Though Chesterton would argue that a Distributist society would be most fully realized if it were based on a Catholic worldview, he would not insist upon that basis as essential for achieving such a society. In fact, he would argue that such a society is more congenial to the different religions than any other societal plan. Freedom of religion, as it now supposedly exists under a huge centralized government, actually needs to be “enforced” by that government. The result, as we have seen, is that religion has actually been stifled where the government watchdog is there to “guarantee” the freedom. But local-based governments (supported by local-based economies) are more conducive to religious freedom because people of the same religion would naturally gravitate together. The main reason that people of the same religion tend to scatter in our society and that people of different religions tend to mix uncomfortably is that our society is not based on the home. It is based on the opportunities outside the home. The better jobs are always elsewhere. It is not their religion that makes people chose a place to live; it is their job. It is convenience. It is not philosophy.
The dilemma of Distributism is the dilemma of freedom itself. Distributism cannot be done to people, but only by people. It is not a system that can be imposed from above; it can only spring up from below. It can only come from what Chesterton calls “the non-mechanical part of man, the sacred quality in creation and choice.”12 If it happens, it seems most likely that it would be ushered in by a popular revolution. In any case, it must be popular. It would at some point require those with massive and inordinate wealth to give it up. In most popular revolutions, this has been achieved by means that are not always soft and cushy. In order to avoid a lot of blood and broken glass, religion can provide a very practical solution. It usually does. The Christian argument, if taken seriously, should be more terrifying to a rich man than a mob with axes and torches. The Christian argument has to do with eternity and not just immediate creature comforts. The central figure of the Christian religion said quite unambiguously that it is easier for a camel to go through an eye of a needle than for a rich man to enter heaven. No matter how the rich man may try to breed smaller camels and manufacture larger needles, no matter how hard he snorts and stomps, he cannot get around the reality that to cling to his riches is to put his soul in peril. Although there are commentators who rush to soften the interpretation of this passage, the message is unfortunately backed up by the rest of the New Testament, most notably in St. Matt. xix:16–22, where a very good man is told to sell all he has and give to the poor, and in St. James v:1–6, where the description of the eternal scenario for the rich is not very soft at all. The implication is clear. As Chesterton says, “The obligation of wealth is to chuck it.”13
But the rich are a small part of the problem–only because there are so few of them. The larger part of the problem is the mentality that drives so many people to chase after money. Again, religion provides a practical solution. There is a commandment that states, “Thou shall not covet.” This little known commandment would have to be rediscovered and re-emphasized in order to build a Distributist society.
Most people have never heard of Distributism. They know only about socialism and capitalism and favor one or the other while they suffer under a combination of both. Our schools have ill-served us, for the idea has never been taught. If more people were exposed to the idea they would realize that it makes sense. They would at least realize that there is an alternative to the two ideas that they claim polarize them but which in fact unite them in despair. The big schools right now tend to teach the smallest ideas. But Distributism is, like any secret, something that cannot be kept secret forever, in spite of institutionalized censorship. It will be taken seriously in spite of those who sneer at it. It will be stumbled on by those who try to avoid it. To quote Chesterton in reference to something else, Distributism “has not been tried and found wanting; it has been found difficult and left untried.”14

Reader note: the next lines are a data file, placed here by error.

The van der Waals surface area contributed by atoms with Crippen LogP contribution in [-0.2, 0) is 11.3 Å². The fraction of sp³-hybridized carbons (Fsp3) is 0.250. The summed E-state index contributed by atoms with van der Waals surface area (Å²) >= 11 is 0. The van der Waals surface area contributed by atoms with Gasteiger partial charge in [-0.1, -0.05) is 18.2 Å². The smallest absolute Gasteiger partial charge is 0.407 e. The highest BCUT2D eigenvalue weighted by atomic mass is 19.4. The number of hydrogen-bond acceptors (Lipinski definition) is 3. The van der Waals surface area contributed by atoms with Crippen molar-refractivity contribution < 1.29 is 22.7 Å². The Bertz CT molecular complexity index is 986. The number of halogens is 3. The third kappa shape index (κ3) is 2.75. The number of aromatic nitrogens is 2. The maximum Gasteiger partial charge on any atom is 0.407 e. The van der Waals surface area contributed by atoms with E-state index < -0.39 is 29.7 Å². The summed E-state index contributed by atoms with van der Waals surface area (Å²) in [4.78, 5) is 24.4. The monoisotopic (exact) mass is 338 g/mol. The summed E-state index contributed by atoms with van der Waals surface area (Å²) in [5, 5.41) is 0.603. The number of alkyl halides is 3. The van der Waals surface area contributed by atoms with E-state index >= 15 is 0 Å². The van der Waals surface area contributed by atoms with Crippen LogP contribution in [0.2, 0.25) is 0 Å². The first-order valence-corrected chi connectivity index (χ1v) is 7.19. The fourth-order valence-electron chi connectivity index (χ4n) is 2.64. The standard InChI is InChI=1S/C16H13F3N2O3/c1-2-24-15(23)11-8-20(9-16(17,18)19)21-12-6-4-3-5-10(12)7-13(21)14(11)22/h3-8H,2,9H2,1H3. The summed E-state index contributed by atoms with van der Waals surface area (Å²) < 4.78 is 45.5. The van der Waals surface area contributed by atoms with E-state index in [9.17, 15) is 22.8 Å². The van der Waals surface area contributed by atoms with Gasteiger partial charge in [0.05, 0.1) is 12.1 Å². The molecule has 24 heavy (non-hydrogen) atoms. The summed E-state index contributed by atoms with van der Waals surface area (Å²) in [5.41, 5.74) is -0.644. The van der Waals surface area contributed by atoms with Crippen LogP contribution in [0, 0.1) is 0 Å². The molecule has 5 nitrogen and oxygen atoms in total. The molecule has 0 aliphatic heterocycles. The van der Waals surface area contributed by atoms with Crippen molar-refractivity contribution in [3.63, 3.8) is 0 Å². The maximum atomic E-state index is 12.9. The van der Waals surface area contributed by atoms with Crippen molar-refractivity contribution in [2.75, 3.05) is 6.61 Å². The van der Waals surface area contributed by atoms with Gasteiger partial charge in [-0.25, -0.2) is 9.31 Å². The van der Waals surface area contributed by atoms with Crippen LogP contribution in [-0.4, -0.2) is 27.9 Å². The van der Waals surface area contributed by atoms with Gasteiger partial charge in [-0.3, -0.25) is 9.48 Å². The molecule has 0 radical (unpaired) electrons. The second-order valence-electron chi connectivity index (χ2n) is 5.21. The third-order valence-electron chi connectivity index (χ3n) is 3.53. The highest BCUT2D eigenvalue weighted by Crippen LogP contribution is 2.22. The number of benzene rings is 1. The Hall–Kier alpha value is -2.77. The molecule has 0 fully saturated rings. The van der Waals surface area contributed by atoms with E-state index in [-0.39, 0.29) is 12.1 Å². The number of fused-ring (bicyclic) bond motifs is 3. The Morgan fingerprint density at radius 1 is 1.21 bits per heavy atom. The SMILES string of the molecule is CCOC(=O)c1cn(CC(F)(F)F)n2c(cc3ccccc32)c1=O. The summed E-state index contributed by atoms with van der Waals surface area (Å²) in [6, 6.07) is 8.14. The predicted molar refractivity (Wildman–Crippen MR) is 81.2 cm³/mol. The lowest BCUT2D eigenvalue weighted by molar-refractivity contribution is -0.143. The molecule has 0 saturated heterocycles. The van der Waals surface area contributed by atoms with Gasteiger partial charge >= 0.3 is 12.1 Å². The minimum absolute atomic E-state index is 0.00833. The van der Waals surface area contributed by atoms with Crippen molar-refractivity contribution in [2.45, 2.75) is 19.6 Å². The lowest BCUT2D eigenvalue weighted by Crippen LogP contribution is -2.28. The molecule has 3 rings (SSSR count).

It is quite possible to defend Distributism as the best system with which to build a fair society and a solid economy. We can have the discussion, if we must, by confining ourselves to the subjects of law and labor practice and ownership policy and taxation and the rest of the textbook and newspaper stuff. We can provide answers for all the arguments and objections that come from either the socialists and the capitalists. It would be a fertile and provocative discussion to be sure. But it would always be incomplete. Distributism is only part of this complete breakfast. There is more to it than commercial breakfast cereal to be sure. There is more to it than state-issued gruel. We can make the argument that it is daily bread. But it needs the other staples of human life to supplement it. It needs the milk of morality, the meat of meaning, the juice of joy. We must have a code to guide us, a purpose to push us, a philosophy to fill us. Man cannot live by bread alone.
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1. G.K. Chesterton, Orthodoxy, from The Collected Works of G.K. Chesterton (San Francisco: Ignatius Press, 1987–2005), Vol. 1, p. 225. All further citations are from G.K. Chesterton; volume and page numbers are from the Collected Works unless otherwise indicated.
2. The Catholic Church and Conversion, Vol. 3, p. 104.
3. Illustrated London News, February 17, 1906, Vol. 27, p. 126.
4. The Common Man (New York: Sheed and Ward, 1950), p. 173.
5. Orthodoxy, Vol. 1, p. 233.
6. William Cobbett (London: Hodder and Stoughton, 1925), p. 125.
7. Illustrated London News, January 3, 1914, Vol. 30, p. 17.
8. Daily News, March 23, 1907, from microfilm.
9. William Cobbett, op. cit., p. 212.
10. What I Saw in America, Vol. 21, p. 37.
11. What’s Wrong with the World, Vol. 4, pp. 117–19.
12. George Bernard Shaw, Vol. 11, p. 441.
13. New Witness, Oct. 14, 1915, from microfilm.
14. What’s Wrong with the World, p. 61.